If exemption conditions are breached, will the Minister just grant a new exemption order? How can we have confidence that the Minister will ensure any trials are strictly controlled, especially with what appear to be large-scale commercial crops? The crop being proposed is almost certainly a commercial crop dressed up as a research trial. I have been informed that Monsanto and Bayer intend to produce enough product to fill a container on a ship and sell it on the export market. They are going to sell it, so it is a commercial crop. I also understand that they intend to plant up to 600 hectares just to multiply seeds and build up their supplies for mass plantings should the moratorium be lifted at some stage in the future. There is certainly no scientific merit in this. This again is clearly a commercial planting and should not be permitted under the GE moratorium legislation.
It is extraordinarily unlikely that NSW Agriculture would even have enough inspectors to adequately inspect 5,000 hectares of GE crops to ensure they are carried out in a rigorous scientific fashion, especially when they failed with a 10-hectare trial. The proposed so-called trials would apparently occur on hundreds of farms throughout New South Wales, thus making the planting of GE crops widespread—which is, of course, what these large companies want; making GE crops inevitable in New South Wales and potentially ruining the prospects for other farmers who wish to remain 100 per cent GE-free.
The Minister clearly stated in his second reading speech that the Gene Technology (GM Crop Moratorium) Bill was intended to implement the Premier's announcement that the Government would ban the commercial production of certain genetically modified crops in New South Wales for three years. Clearly a 5,000-hectare crop intended for sale on the international market should not be allowed to occur under the moratorium. These documents are perhaps some of the most important documents asked for by this House. Honourable members have the right to know what is going on and whether they were deceived at the time of the passing of the moratorium legislation.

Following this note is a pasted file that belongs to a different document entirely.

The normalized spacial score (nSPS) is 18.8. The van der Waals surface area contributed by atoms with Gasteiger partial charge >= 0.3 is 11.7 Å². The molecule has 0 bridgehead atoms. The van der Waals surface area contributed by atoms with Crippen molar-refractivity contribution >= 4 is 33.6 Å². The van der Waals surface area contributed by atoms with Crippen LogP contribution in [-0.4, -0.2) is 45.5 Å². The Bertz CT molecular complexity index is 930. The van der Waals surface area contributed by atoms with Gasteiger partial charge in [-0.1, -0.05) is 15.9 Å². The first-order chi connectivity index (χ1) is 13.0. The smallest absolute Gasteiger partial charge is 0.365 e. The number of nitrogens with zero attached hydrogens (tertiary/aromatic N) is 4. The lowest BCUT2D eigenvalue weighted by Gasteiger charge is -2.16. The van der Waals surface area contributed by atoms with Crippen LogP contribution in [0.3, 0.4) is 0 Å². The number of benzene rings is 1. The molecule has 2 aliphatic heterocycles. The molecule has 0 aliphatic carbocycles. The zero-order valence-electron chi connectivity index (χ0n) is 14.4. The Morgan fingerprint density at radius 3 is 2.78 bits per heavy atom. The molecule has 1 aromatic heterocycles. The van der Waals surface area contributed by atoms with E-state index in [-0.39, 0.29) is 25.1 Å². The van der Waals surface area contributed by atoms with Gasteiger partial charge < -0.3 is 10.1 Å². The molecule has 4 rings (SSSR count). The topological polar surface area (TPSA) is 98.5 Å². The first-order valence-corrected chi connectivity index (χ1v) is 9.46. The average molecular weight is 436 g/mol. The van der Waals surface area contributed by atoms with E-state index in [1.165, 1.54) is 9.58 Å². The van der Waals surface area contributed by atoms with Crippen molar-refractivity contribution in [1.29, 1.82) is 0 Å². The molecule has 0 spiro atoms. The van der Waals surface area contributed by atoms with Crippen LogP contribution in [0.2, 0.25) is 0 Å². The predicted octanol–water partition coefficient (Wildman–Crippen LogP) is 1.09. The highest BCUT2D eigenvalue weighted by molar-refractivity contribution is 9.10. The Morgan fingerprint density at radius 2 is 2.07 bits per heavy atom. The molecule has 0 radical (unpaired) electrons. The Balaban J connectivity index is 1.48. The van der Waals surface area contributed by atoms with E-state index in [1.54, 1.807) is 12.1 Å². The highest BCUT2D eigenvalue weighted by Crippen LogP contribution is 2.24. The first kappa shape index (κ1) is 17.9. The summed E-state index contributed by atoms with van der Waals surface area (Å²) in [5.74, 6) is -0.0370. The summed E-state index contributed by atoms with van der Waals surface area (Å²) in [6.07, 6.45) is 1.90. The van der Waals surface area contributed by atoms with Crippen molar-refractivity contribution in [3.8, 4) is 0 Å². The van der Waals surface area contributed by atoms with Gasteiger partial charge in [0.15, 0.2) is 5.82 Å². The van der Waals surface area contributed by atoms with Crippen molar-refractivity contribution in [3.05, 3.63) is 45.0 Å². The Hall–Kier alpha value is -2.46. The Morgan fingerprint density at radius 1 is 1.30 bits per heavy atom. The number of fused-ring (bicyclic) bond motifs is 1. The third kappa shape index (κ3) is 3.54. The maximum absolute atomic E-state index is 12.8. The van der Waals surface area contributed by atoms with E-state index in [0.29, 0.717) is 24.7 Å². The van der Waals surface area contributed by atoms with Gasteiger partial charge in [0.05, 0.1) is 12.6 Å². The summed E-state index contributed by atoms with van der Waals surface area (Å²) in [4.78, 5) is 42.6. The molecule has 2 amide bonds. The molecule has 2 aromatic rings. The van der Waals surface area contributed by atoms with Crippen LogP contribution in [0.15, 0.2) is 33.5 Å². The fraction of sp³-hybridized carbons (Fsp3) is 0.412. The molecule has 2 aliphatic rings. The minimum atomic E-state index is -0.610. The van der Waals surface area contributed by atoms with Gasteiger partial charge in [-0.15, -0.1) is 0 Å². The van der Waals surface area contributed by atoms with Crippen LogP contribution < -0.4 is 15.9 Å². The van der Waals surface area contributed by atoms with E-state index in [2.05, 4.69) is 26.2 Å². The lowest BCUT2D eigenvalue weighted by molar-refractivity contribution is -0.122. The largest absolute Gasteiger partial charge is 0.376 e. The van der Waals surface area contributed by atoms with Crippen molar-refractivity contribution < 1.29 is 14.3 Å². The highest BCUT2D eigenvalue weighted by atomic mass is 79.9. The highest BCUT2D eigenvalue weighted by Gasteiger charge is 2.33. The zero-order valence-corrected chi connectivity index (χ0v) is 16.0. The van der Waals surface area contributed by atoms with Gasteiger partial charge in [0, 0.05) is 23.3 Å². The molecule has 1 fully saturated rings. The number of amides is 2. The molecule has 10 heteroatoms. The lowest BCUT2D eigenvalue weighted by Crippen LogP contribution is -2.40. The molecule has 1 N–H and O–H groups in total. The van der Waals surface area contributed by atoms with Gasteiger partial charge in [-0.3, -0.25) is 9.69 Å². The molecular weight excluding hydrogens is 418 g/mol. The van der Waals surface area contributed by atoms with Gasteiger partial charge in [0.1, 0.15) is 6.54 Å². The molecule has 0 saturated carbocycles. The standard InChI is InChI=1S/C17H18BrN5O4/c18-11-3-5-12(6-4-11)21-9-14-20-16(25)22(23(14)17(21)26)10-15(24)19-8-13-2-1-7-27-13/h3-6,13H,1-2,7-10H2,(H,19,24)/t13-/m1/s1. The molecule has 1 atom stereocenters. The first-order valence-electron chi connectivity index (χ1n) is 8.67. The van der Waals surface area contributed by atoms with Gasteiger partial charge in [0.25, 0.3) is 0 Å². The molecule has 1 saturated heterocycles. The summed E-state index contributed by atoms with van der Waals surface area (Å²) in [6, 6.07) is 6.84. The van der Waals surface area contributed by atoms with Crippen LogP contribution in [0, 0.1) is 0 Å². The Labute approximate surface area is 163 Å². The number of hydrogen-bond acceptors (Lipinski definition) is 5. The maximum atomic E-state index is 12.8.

As I have said repeatedly, commercial-in-confidence documents will not be released to the public, but members of this House should have the right to examine them. We have had many examples in the past where commercial-in-confidence has been declared. Where the matter has gone to a legal independent arbiter for assessment. In the Redbank power generation proposal, for example, some documents that were returned commercial-in-confidence were withheld, and others were allowed to be publicly acknowledged. It is quite clear that information is being withheld by the Government in this matter. I believe this an urgent and appropriate order. I ask honourable members to consider aspects of transparency, openness and honesty in this process.
In terms of the much-declared argument that the Greens are against any trials, I remind members that we have said that we support trials in a hot house or properly controlled environment. We are witnessing a massive increase in the area of land under trial, and there is considerable evidence that the trials are not properly controlled. I ask all honourable members to have an open mind. I ask them to reject this scurrilous suggestion that all will be open to the public when in actual fact a legal arbiter can be brought in if there is a dispute.